some fair talk of the fairer sex

I’ve been known to utter the word dame. The word skirts has, in the past, been firm in my lexicon.

I’ve been known to utter the word dame. The word skirts has, in the past, been firm in my lexicon.

But that was in a past life — I’m not nearly as sexist since I stopped bootlegging liquor for Al Capone.

But I suppose I still have a few beliefs that some might consider sexist, and for that I’m sorry … but apparently not sorry enough to prevent me from publishing them in a newspaper to be read by thousands.

I’m not going to blow more hot air about how the WNBA is less entertaining because women can’t dunk. I think that’s received enough attention and is accepted as fact by anyone who’s ass is not plugged by their head.

Instead, let’s look at women’s golf and tennis. (Hate-mail can be sent to the address at the bottom of the column.)

Last month, in an attempt to solicit more sponsorship, the Ladies’ Professional Golf Association strongly considered making the English language mandatory for its athletes.

The simpletons at the LPGA thought English-speaking athletes would have greater appeal for the large North American markets. Amid human rights protests, the rule was overturned shortly after it was passed.

The LPGA execs didn’t get it.

It’s not about translated interviews, people.

The lack of interest stems from the fact that women don’t play as well as the guys.

Fans want to see the best there is. That’s why the best athletes are paid big money and the mediocre ones play in community league

Sure, the beauty of the game is just as present in the LPGA. But who would choose to watch Karin Sjodin hit a ball 270 yards over Ernie Els driving one 420? Anyone?

Don’t get me wrong, I’d happily become a Scientologist, or join any other wacky cult if it promised me 270-yard drives … oh, and salvation, etcetera.

But to see a PGA player drive a ball more than 400 yards is beyond mind blowing — it almost smells of witchcraft … er, sorcery.

Tennis, on the other hand, is an exception.

Women’s tennis is often more entertaining than the men’s.

It still has some of the classic esthetics of the game, in which strategy goes beyond hitting the crap out of the ball.

Racquet technologies have hurt men’s tennis. Because of the power provided by the high-tech frames and strings, the average rally takes less time than a pistol duel between experienced marksmen. Bam! Bam! It’s over. Or, sometimes, just, Bam!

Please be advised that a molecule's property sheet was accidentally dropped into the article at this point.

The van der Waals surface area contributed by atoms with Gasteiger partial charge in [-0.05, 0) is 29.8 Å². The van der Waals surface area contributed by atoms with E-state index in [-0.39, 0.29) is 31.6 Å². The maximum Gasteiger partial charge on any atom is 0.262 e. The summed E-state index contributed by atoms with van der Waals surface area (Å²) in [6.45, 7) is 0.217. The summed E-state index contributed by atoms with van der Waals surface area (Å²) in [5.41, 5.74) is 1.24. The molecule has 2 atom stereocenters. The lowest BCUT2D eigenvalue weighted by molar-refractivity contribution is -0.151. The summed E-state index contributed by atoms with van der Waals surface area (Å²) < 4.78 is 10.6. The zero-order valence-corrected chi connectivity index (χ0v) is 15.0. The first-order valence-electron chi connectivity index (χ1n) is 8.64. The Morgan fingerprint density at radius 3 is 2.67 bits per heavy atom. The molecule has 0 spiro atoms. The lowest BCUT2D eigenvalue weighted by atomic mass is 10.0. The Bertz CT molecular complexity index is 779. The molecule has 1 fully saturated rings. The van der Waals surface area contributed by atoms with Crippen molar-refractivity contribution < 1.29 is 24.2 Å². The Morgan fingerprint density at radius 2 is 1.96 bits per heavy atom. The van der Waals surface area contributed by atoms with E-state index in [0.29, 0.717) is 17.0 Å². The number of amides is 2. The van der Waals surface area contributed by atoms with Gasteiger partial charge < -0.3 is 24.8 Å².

So if tournament organizers want to reverse the former pay spectrum, paying men less and women more, so be it. It’s a no brainer.

But what I have trouble supporting is women receiving the same prize money in the four Grand Slam opens.

It’s nothing complicated. In the big-four, men play the best-of five sets, while the women play the best-of three.

Equal pay for equal play, that’s all.

Many people don’t realize how big of a difference the extra sets make. Lump together a couple five-set matches (that each could extend past five hours in length), and that’ll leave a mark on even the fittest player. (In fact, that’s the best time to bet against him.)

If spectator sports were only about seeing the best, amateur sports would not have people in the bleachers and the Toronto Maple Leafs would not have sold out every home game over the last 40 years.


At the end of June I wrote a column about match fixing in professional tennis. Last week Nikolay Davydenko, who was in the foreground of the scandal and the target of my spleen, was found innocent of charges that he participated in match fixing.

So Nikolay, I’m sorry I said you are not the “sharpest tool in the shed,” and implied that you were a crybaby and a cheat.

I guess I just got caught up in your idiotic assumption that professional players have no reason to play fixed matches. (I’m still looking for some logic to fill the gaps.)

It is now clear to me that a perfectly reasonable person would  talk out-loud with his wife about forfeiting a match while still playing in it. Because, after all, how could an opponent, or potential gamblers in the audience, use such information for profit?

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